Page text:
Summer School Marfa is a three week Summer School in Marfa, Texas for students from the Dutch Art Institute, the Sandberg Instituut/Gerrit Rietveld Academie and California College of Arts (CCA) from May 26 until June 14, 2014. This year’s edition of the annual project is organized by Amsterdam-based cultural platform TAAK, in close collaboration with instructors from each institute: Shaun O’Dell and Lindsey White (CCA), Curdin Tones (SI), and Renee Ridgway (DAI). In total 20 students (seventeen nationalities) will participate. The aim is to expand contemporary discourses, social practices and politics in art to create a unique experience and opportunity for students and to gain an understanding of the dynamics and social impact of art in public spaces. By examining the transformation of Marfa, students engage in a critical analysis of the value and use of public art using fieldwork methods.
On Thursday June 12, 7-12pm an Opening Event will take place, with contributions by all participants, at Lumberyard across from The Get Go grocery, Marfa Texas.
The small desert town Marfa was built during the Texas oil boom in the late 19th century with the assumption there would be oil nearby. There was not. During the Mexican revolution (1910-1915), the US Army established a presence in the outskirts of the town to defend the border and assist the side the Americans where interested in. The army maintained a presence during World War 2 and then left. During the war, German prisoners of war were housed at the Fort Russell where they obtained expansive murals of West Texas Living. In 1973 Judd moved to Marfa. There he developed and made his site specific objects. To Judd they where not paintings nor sculptures, but constructions of ‘real space’, resulting out of a finite and supreme vision on what art should be that stills reigns in Marfa in many ways.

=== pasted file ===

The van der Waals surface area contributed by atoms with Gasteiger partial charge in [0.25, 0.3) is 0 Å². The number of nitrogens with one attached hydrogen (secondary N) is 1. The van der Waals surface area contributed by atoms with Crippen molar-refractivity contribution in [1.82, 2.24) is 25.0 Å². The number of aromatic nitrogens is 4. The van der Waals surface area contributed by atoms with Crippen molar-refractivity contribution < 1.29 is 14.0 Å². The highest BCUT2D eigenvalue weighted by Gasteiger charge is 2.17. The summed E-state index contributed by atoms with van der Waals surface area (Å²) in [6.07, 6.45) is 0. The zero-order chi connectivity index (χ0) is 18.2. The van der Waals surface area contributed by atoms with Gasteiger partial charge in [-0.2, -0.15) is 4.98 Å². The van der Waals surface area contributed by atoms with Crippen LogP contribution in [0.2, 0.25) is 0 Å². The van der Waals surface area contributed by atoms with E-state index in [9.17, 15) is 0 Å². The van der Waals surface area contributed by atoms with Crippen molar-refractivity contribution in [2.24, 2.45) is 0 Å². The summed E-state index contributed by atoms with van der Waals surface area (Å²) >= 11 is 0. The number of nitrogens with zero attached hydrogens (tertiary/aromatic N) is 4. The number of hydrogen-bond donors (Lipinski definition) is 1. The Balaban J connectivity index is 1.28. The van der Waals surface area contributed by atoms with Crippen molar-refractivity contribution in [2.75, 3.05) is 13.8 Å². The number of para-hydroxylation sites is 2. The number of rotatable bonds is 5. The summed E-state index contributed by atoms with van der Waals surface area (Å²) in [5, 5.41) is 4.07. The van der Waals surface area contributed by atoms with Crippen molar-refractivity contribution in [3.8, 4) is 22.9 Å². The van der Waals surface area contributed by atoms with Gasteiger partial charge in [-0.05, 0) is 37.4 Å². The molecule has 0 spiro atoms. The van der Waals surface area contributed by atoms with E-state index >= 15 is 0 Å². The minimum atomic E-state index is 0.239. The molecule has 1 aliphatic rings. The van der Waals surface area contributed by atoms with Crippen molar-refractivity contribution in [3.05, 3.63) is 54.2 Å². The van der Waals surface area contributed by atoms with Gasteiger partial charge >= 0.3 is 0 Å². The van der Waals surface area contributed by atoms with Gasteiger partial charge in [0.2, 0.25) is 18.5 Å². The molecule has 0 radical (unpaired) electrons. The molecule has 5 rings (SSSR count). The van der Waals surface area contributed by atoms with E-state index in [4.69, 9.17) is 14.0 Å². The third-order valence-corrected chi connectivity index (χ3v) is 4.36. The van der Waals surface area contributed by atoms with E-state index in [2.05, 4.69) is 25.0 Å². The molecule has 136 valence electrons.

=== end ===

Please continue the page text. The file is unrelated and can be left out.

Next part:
Supervised by Theo Tegelaers, TAAK and the tutors from the participating institutions, the students of Summer School Marfa 2014 will examine the natural and cultural – historical and sociological shifts that this small desert town transubstantiated in the past century. They will be encouraged to analyze the different events and actors that have been decisive for how this town has changed and will critically relate to the transformative power of art in the public sphere.
From May 26 to June 14 2014, for three weeks, Building 98 will facilitate the Summer school programme. Building 98 used to be the historic US army base bachelor officer quarters, officers club, and grand ballroom from 1911 to 1946. The building is located at Fort David A. Russell’s central fort complex and is now the headquarters of the International Woman’s Foundation.
TAAK is an international platform that develops innovative art projects and educational programs relating to social issues such as ecology, urbanization, social design and human rights. TAAK places topics of public interest on the agenda and develops innovative strategies and perspectives for a changing world. Art and culture shape and express values that can unite different groups in society. By using art to mobilize artists, commissioners, citizens and organizations around specific themes, TAAK investigates how new types of social initiatives and citizenship may arise.
TAAK has divided its activities into two areas of focus: TAAK.Make develops artworks commissioned by, or in collaboration with partners, while TAAK.Learn develops educational activities and new forms of knowledge transfer.